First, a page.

As the walnut fruit matured, the indigenous bacterial levels on the surface increased, irrespective of whether fruit was collected from the tree or the ground. The RH influenced the growth of inoculated bacteria on hull pieces: Salmonella declined to <0.3 log CFU/g within 24 h at low RH but multiplied from 2 to 6 log CFU/g over 14 days of storage at >40% RH. Salmonella populations declined to <1 CFU/ml within 24 h in freshly blended green hulls but survived or multiplied in blended brown hulls or in blended green hulls that had been stored for 24 h or more before being inoculated.

Journal of Food Protection®, Number 9, September 2014, pp. 1448-1648, pp. 1462-1470(9)

Blessington, Tyann1; Mitcham, Elizabeth J.2; Harris, Linda J.

http://www.ingentaconnect.com/content/iafp/jfp/2014/00000077/00000009/art00002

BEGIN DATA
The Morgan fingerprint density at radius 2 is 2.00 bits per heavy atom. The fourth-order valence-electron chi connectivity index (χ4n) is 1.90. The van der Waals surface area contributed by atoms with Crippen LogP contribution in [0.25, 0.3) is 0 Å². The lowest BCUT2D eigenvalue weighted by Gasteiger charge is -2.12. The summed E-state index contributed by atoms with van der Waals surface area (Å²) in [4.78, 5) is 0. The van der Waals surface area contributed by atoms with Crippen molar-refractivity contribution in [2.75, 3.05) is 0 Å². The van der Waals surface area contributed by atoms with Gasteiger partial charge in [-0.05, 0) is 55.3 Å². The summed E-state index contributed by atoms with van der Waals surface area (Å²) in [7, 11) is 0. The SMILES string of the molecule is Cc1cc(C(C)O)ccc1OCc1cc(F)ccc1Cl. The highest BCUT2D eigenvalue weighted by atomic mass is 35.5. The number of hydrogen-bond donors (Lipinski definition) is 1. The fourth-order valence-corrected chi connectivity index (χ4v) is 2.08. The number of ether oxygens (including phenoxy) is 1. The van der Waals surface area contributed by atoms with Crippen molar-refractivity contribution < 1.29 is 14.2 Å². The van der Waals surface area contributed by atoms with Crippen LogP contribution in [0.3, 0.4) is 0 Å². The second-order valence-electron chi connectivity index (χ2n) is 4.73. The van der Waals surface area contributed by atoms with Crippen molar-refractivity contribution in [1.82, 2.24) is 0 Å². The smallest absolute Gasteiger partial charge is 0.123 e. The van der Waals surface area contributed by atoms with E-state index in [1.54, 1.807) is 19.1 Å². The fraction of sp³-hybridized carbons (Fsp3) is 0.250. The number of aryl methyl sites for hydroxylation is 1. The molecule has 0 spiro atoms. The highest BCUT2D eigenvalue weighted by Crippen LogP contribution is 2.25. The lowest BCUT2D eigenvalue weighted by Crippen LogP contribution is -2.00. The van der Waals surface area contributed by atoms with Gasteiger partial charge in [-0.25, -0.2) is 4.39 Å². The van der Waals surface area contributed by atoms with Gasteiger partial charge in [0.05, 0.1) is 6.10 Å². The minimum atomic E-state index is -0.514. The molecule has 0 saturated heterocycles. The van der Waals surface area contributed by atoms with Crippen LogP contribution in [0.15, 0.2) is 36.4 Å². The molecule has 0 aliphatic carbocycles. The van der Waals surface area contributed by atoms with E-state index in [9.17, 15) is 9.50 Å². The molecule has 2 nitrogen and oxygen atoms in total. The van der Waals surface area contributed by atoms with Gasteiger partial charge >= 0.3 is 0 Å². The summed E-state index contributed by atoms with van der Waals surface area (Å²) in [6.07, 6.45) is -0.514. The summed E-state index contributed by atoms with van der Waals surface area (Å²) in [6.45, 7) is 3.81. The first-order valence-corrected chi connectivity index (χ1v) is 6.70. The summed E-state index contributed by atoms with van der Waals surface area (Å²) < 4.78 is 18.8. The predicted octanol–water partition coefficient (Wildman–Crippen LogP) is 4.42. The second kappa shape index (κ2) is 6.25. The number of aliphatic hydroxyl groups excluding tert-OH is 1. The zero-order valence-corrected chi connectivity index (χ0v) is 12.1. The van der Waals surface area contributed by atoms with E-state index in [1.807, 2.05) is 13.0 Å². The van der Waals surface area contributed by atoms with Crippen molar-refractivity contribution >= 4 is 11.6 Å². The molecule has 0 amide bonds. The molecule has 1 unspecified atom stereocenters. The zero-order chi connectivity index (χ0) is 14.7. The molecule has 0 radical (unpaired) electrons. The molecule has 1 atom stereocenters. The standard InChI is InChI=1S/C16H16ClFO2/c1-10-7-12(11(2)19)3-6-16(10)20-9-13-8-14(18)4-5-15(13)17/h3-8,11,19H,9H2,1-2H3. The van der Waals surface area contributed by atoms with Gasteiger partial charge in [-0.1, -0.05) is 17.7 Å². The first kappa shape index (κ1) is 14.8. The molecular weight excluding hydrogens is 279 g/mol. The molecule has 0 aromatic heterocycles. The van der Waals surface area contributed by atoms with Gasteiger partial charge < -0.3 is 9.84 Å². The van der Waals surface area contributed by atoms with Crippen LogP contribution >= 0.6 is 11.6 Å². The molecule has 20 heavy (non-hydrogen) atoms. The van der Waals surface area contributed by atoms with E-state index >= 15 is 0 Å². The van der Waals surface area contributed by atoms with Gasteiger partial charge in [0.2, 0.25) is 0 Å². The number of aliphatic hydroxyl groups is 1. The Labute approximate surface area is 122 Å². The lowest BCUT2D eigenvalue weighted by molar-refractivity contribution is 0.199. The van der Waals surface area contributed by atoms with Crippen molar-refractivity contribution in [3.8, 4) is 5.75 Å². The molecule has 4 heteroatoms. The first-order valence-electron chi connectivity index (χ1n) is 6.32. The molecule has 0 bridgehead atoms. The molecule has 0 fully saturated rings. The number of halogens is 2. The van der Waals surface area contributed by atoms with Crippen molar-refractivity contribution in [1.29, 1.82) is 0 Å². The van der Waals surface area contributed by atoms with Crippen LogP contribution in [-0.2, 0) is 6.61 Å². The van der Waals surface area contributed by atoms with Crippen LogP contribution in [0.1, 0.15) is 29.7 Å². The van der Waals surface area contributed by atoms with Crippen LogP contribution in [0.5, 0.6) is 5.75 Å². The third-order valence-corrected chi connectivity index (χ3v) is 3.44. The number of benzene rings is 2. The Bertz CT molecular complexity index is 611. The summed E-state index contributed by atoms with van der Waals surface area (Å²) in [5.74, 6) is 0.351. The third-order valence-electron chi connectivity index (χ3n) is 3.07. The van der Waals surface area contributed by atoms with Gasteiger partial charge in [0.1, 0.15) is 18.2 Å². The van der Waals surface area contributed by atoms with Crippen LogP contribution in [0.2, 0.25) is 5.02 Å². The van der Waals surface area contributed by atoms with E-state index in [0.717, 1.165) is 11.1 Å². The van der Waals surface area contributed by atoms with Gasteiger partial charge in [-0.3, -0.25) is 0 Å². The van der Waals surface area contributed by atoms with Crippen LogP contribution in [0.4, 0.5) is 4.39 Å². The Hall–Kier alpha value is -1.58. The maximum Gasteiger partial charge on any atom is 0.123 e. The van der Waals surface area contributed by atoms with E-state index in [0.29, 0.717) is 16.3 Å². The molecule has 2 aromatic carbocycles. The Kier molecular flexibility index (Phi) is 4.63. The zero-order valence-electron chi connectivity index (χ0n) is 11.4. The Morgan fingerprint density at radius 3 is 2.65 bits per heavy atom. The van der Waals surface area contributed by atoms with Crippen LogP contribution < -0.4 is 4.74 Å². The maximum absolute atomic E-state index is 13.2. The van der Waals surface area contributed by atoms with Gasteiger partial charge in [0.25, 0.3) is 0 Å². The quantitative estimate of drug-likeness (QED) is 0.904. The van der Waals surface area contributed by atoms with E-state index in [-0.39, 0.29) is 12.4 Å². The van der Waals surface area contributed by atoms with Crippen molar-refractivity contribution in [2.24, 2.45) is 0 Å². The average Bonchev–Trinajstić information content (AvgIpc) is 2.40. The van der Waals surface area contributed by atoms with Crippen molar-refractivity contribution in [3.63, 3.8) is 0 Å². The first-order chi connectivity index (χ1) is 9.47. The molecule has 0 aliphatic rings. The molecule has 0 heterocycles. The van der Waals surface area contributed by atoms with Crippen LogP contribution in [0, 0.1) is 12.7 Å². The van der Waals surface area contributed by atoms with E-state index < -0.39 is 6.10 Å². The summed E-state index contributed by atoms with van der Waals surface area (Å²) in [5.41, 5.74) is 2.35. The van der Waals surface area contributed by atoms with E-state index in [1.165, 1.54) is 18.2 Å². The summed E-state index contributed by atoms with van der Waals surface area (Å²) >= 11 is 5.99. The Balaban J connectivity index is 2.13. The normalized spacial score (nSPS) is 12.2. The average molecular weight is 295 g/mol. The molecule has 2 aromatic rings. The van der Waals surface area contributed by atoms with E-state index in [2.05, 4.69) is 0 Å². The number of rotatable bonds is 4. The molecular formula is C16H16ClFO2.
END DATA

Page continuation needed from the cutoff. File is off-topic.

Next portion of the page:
Concern over shellfish safety controls in Ireland

A “significant” number of recommendations involving shellfish food safety controls still have not been fully addressed, more than two years after they were made, a new audit by the European Commission’s Food and Veterinary Office has found.

Raw oystersThe latest audit on some Irish-produced shellfish, carried out last October, found that the control system in place for the production and placing on the market of bivalve molluscs, which includes blue mussels, pacific oysters, king scallops and razor clams, presented “several deficiencies”.

These were in the classification and monitoring of production areas and in the official control of scallops and gastropods, a category that includes whelks and periwinkles.

Raw and risky: do rewards outweigh risks?

U.S. President Obama may want to think again about those burger outings he does.

five.guys.obamaObama likes Five Brothers Burgers and Fries, where, “kitchen rules include no timers in the kitchen (because good cooks know when food is done).